We finished by thinking about who might be interested in this problem.  We came up with game designers and programmers but beyond that is probably too esoteric.  Would a motocross rider actually want to know the equation of his jump?  How is that helpful to him? 

 

I found the first session useful and was energised from it.  I think this might have been because it overlapped with previous thinking I’d had, that I was able to follow a problem I was interested in and that I was able to use technology in a helpful way.  I am trying to complete this module entirely without a printed page, so enjoyed using the iPad to support that.  I could definitely see way I could use material from this session in my classroom and was encouraged to see I was already doing some of it.

Advertisements

Annual observations – good or bad?

So, last Friday I had my annual senior management observation.  I’m due to pass into UPS2 in September and my current Head feels that she should observe all people at threshold points.  I think that is a pretty good policy and I  think I’d want to do the same if the positions were reversed.

I hadn’t been observed for 14 months and as it got closer to the date of the observation I started to have a real crisis of confidence.  I have been observed regularly by student teachers, teaching assistants, prospective teachers, trainee social workers and the students I teach – but none of them were there to give me feedback on what I was doing.  I don’t know where it came from but as the observation got closer I started to panic and decided there was nothing I wanted to do more than leave teaching and train to be a farmer.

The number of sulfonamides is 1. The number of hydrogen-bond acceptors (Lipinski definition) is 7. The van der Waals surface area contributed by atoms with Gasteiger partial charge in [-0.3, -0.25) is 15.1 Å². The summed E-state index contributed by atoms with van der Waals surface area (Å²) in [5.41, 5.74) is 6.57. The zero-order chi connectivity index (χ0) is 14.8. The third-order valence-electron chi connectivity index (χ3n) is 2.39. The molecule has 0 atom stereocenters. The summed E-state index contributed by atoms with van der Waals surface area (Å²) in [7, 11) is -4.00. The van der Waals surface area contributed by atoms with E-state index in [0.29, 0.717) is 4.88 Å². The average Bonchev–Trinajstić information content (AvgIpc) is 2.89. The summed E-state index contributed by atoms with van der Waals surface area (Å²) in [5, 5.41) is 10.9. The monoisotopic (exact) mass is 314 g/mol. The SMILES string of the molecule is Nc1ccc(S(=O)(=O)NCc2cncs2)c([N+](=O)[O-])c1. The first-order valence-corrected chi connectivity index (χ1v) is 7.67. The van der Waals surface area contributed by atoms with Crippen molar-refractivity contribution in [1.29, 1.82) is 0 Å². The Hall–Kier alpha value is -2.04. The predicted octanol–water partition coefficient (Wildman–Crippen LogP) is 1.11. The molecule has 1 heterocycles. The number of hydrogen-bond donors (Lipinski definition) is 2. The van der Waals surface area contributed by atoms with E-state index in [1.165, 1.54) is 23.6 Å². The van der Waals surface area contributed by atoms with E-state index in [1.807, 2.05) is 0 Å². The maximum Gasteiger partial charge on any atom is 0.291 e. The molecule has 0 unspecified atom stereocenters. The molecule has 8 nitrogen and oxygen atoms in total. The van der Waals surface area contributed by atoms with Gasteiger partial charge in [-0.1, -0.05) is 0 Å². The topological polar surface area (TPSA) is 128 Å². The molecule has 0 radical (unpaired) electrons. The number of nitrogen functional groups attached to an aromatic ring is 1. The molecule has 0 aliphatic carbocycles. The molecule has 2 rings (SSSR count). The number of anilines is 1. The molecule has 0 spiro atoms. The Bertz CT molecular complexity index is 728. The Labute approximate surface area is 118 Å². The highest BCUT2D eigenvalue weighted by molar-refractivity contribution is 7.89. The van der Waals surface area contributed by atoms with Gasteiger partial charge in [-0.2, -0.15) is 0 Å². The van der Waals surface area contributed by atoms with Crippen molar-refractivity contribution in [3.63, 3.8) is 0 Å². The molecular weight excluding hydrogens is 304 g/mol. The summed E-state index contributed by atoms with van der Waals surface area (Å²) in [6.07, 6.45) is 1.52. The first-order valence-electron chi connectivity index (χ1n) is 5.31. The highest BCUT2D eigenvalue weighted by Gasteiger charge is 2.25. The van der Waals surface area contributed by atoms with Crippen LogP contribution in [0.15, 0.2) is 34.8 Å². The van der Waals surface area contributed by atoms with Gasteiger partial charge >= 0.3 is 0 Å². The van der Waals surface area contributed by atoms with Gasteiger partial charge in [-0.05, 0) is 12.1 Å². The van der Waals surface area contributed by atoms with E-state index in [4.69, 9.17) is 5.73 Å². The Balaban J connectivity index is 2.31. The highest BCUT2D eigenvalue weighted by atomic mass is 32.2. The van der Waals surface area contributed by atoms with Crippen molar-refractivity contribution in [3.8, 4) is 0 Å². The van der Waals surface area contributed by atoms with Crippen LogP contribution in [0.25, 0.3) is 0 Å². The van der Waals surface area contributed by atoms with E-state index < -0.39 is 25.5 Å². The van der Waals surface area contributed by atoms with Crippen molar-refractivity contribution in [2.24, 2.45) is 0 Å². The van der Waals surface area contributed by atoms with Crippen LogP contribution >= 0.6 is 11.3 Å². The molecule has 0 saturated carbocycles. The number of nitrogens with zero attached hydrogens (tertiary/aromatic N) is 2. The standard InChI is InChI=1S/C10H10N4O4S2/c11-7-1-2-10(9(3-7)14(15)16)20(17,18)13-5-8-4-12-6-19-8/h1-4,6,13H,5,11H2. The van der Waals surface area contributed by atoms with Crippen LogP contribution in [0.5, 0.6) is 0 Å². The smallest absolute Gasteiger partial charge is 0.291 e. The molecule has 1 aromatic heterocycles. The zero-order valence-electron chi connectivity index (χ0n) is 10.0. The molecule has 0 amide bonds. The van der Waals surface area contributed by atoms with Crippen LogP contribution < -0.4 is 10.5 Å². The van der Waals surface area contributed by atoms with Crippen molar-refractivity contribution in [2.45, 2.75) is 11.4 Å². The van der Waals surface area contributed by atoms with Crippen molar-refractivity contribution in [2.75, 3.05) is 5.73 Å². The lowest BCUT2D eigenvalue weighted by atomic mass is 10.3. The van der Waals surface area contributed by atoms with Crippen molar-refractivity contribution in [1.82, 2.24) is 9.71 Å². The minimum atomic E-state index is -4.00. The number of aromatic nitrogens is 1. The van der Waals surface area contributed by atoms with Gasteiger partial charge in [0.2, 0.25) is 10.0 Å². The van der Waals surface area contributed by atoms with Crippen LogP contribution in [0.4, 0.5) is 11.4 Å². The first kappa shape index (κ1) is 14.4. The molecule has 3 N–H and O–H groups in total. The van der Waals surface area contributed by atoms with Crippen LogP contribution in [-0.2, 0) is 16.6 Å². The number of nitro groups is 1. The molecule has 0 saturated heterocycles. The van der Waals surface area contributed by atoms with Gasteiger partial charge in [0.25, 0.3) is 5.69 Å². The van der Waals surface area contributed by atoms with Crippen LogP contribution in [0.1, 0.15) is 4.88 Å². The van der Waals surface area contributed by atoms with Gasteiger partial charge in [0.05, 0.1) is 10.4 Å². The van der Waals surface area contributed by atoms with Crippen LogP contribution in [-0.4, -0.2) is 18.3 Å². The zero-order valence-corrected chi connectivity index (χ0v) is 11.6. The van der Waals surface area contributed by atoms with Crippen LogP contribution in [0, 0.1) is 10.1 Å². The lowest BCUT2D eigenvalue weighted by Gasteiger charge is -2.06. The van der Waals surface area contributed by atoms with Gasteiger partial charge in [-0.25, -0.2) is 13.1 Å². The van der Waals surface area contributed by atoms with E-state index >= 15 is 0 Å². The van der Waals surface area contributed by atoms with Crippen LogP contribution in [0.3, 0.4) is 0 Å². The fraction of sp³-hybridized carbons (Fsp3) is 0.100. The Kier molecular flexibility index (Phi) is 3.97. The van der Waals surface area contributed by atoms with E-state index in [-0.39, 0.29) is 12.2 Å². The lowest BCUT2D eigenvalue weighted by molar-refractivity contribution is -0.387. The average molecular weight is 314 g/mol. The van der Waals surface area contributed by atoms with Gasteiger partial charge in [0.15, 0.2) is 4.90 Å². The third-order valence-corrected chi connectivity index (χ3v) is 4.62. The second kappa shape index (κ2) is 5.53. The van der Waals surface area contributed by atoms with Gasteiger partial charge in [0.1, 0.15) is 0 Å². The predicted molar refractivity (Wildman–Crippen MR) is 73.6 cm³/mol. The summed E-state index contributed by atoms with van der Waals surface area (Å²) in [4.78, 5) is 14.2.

I put in the hours of planning, thought and rethought ideas, came up with lesson sequences and developed enough material for a unit of work, never mind an hour long lesson.  Finally, I committed to a lesson plan and sent it to the Head.  Then I thought I started to calm down but my body seemed to have a different idea because I kept waking up in the middle of the night.

The observation went well and the Head was very complementary but given how much time and energy I spent thinking about it, I’d have been disappointed if it hadn’t gone so well!  And that’s the point … how useful are these annual observations?

My school is currently thinking about informal and more regular observations.  Will this decrease the stress?  Or will it make it last all year?  I know I’m not doing it for the people who come to watch but for the kids who are in my care day in and day out.  At the same time, I want to show the best of what I can do, that’s what is being judged after all.  It’s often said it is a game but it is one I find myself playing even when I don’t fully agree with it.